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Do you know all the multiple benefits included in your military pay? In addition to receiving a base income, servicemembers receive other forms of compensation, such as Special and Incentive (S&I) pay and various allowances. Read on to learn about the different components of military pay.

Basic Pay

Basic pay makes up the bulk of your total military income. For Active Duty servicemembers and full-time-duty National Guard and Reserve servicemembers, basic pay is referred to as Active Duty pay. Your Active Duty pay amount depends on your pay grade (which is affected by your military rank) and your years of service. Members of the National Guard and the Reserves who aren’t full-time receive drill pay instead, which is determined by the number of drill periods you work during the month in addition to your rank and years of service. To help keep pace with private-sector wage growth, regular pay raises are provided to military basic pay. Learn more about Active Duty and drill pay here.

Both Active Duty pay and drill pay are to be listed as gross income on your tax return. However, you may be able to exclude said pay if you served in a combat zone. See details on combat pay exclusion.

Special and Incentive (S&I) Pay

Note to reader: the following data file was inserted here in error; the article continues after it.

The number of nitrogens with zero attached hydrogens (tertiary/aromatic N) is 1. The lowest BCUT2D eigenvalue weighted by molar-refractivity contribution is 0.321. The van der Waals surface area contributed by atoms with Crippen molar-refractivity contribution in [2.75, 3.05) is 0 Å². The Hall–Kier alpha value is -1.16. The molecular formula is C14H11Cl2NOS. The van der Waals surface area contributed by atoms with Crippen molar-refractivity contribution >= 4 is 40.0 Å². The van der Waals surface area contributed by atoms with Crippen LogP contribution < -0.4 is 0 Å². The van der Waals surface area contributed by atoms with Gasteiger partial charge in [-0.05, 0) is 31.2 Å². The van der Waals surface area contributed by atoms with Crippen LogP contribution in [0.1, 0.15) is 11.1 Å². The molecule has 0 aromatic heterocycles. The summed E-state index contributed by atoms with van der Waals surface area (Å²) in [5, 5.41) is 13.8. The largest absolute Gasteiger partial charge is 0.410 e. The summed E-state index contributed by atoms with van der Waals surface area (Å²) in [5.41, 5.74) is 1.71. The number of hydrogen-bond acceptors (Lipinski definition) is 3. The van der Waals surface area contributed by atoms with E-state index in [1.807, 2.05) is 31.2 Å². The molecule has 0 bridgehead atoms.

S&I pays aren’t determined by pay grade or years served. Instead, they’re flat rates paid to servicemembers employed in specialties that may be more hazardous or have low retention rates. These incentives are designed for recruitment, retention and compensation purposes. Many types of S&I pay are currently available, including Imminent Danger Pay for servicemembers deployed to combat zones, Hardship Duty Pay for servicemembers assigned to locations with poor living conditions, and Assignment Incentive Pay for unusual and extended assignments. View a complete list of S&I pays.

As with basic pay, S&I pay is considered taxable income unless you served in a designated combat zone at the time it was earned.


Allowances are funds to be used for specific needs, such as clothing, food and housing when the government doesn’t provide for them otherwise. If, for example, a servicemember isn’t provided with housing in a military barracks or dormitory, he or she may receive a housing allowance to help pay for non-government housing. Two of the most common allowances are the Basic Allowance for Subsistence (BAS) and the Basic Allowance for Housing (BAH), which help offset costs for meals and housing, respectively.

Some other common allowances include:

  • Dislocation Allowance (DLA)
  • Clothing Allowance
  • Overseas Cost of Living Allowance (COLA)
  • Overseas Housing Allowance (OHA)
  • Family Separation Allowance (FSA)

Most allowances aren’t taxable. An exception is personal money allowances paid to high-ranking officers. Get more information about common allowances.

Keep Tabs on Your Paydays

With a Navy Federal Active Duty Checking® account, you can receive your Direct Deposit of Net Pay one business day early. You’ll get your money faster without paying a monthly service fee. Use Navy Federal’s Military Active Duty Posting Calendar to track your paychecks and find out when your funds will be available for every month of the year.

This article is intended to provide general information and shouldn't be considered legal, tax or financial advice. It's always a good idea to consult a tax or financial advisor for specific information on how certain laws apply to your situation and about your individual financial situation.